Until a couple of months ago, I was frequently frustrated by a shortcoming on the iPod that effects anyone who shuffles their songs or uses any sort of playlist rather than just listening to a single album at a time - the fact that Apple's built-in 'sound check' feature really does quite a poor job of equalizing the volume from one song to the next. This was leading to frustration on a daily basis in the operating room. I bring an iPod Classic when I perform surgery and dock it into a speaker system across the room. Despite 'sound check' being activate on the iPod and on iTunes to which it syncs, you could never be sure just how loud or quiet any given song would be when it comes to playing.
By searching the 'net for a solution, I came across iVolume - by Manfred Schwin (mani.de). The app is installed on your computer to which you sync your iPod and works in conjunction with iTunes to properly normalize the sound levels just as Levelator does for audio files for my Talking About Glaucoma podcast. As this program works in conjunction with iTunes, you need to turn ON sound check on both iTunes and your iPod for it to work properly. After installing the app, when you run it for the first time, it analyzes your entire iTunes collection and adjusts the sound levels accordingly. You only need to run it again when you add new music to your iTunes collection. As I had over 9,000 songs, I did have to leave it to run overnight the first time, but now whenever I add more songs, it just takes a minute or two to normalize the new content.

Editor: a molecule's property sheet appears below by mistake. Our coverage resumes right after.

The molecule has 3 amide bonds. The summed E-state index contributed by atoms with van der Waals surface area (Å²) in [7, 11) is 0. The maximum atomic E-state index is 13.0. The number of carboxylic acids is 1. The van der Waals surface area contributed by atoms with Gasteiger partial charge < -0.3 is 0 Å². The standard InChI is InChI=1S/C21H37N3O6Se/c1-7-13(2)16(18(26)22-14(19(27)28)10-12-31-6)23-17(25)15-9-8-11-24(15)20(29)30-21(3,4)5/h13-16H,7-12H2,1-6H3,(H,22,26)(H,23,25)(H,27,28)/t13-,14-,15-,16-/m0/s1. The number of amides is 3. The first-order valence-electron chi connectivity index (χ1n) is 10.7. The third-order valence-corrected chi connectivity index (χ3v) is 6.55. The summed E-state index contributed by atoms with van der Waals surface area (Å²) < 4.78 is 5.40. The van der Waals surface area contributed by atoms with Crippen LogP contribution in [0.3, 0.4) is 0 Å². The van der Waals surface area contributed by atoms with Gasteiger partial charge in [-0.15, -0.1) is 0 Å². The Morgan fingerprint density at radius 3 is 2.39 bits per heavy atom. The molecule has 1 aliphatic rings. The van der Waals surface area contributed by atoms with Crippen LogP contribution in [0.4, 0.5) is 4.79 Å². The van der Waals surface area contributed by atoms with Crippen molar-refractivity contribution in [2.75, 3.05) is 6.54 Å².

Now when I have my playlist running in the operating room, there are no more big surprises of the volume suddenly getting really loud or frustration when the next song comes on and its inaudible. I consider iVolume to be a core application that is missing from iTunes and everyone who is experiencing the same issues with fluctuations in sound volume in iTunes or on their iPod or iPhone should look into buying this. (The free trial works as well but pauses every few songs to annoy you into buying it; it's worth every penny.)
Update on Friday, July 22, 2011 at 2:58PM
(The following comments were copied from original submission dates and posted as a journal follow-up article in preparation for changing to DISQUS for future commenting on my blog.)
15Jan2010 reader comment:
That definitely sounds like an app that I want to have, thanks Dr. Shertzer. It will be nice to have a similar app for the TV someday. It's annoying when commercials and shows are at different volumes all the time.
27Jan2010 reader comment:
I agree that it's extremely annoying when commercials and shows have different volumes especially when at night while all is quiet. An app like that would be awesome!
25Feb2010 I responded:
Actually, it would not equalize the volume of the commercials as it is determining the average sound level of each track and making those consistent with each other. If the commercials were separate tracks then the sound level of those would be equalized to that of the rest of the show.
Robert M Schertzer, MD, MEd, FRCSC